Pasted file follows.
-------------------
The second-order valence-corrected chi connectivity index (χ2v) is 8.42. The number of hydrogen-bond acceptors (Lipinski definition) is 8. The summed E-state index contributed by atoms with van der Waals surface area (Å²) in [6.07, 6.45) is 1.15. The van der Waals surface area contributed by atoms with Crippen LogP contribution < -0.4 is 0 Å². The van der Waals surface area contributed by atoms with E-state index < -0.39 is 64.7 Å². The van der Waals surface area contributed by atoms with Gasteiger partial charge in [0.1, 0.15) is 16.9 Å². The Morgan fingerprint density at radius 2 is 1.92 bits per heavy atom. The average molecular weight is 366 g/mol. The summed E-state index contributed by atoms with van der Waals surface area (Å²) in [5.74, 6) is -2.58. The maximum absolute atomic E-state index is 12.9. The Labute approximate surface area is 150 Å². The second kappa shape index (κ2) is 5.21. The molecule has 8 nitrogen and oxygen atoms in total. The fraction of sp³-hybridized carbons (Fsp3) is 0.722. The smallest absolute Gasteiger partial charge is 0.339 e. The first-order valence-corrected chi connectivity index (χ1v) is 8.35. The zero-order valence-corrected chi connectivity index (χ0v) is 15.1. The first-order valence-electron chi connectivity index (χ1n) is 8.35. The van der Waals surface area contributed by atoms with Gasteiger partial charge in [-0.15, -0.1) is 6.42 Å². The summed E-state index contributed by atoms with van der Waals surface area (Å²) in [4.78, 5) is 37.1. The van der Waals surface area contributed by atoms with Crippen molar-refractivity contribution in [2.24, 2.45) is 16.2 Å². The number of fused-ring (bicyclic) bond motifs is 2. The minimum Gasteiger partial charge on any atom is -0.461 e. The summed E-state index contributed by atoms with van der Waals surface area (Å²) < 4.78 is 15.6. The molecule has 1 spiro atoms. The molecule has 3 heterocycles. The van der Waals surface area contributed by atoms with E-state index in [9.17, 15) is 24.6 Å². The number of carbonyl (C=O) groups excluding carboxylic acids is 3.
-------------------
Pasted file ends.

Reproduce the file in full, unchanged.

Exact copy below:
The second-order valence-corrected chi connectivity index (χ2v) is 8.42. The number of hydrogen-bond acceptors (Lipinski definition) is 8. The summed E-state index contributed by atoms with van der Waals surface area (Å²) in [6.07, 6.45) is 1.15. The van der Waals surface area contributed by atoms with Crippen LogP contribution < -0.4 is 0 Å². The van der Waals surface area contributed by atoms with E-state index < -0.39 is 64.7 Å². The van der Waals surface area contributed by atoms with Gasteiger partial charge in [0.1, 0.15) is 16.9 Å². The Morgan fingerprint density at radius 2 is 1.92 bits per heavy atom. The average molecular weight is 366 g/mol. The summed E-state index contributed by atoms with van der Waals surface area (Å²) in [5.74, 6) is -2.58. The maximum absolute atomic E-state index is 12.9. The Labute approximate surface area is 150 Å². The second kappa shape index (κ2) is 5.21. The molecule has 8 nitrogen and oxygen atoms in total. The fraction of sp³-hybridized carbons (Fsp3) is 0.722. The smallest absolute Gasteiger partial charge is 0.339 e. The first-order valence-corrected chi connectivity index (χ1v) is 8.35. The zero-order valence-corrected chi connectivity index (χ0v) is 15.1. The first-order valence-electron chi connectivity index (χ1n) is 8.35. The van der Waals surface area contributed by atoms with Gasteiger partial charge in [-0.15, -0.1) is 6.42 Å². The summed E-state index contributed by atoms with van der Waals surface area (Å²) in [4.78, 5) is 37.1. The van der Waals surface area contributed by atoms with Crippen molar-refractivity contribution in [2.24, 2.45) is 16.2 Å². The number of fused-ring (bicyclic) bond motifs is 2. The minimum Gasteiger partial charge on any atom is -0.461 e. The summed E-state index contributed by atoms with van der Waals surface area (Å²) < 4.78 is 15.6. The molecule has 1 spiro atoms. The molecule has 3 heterocycles. The van der Waals surface area contributed by atoms with E-state index in [9.17, 15) is 24.6 Å². The number of carbonyl (C=O) groups excluding carboxylic acids is 3.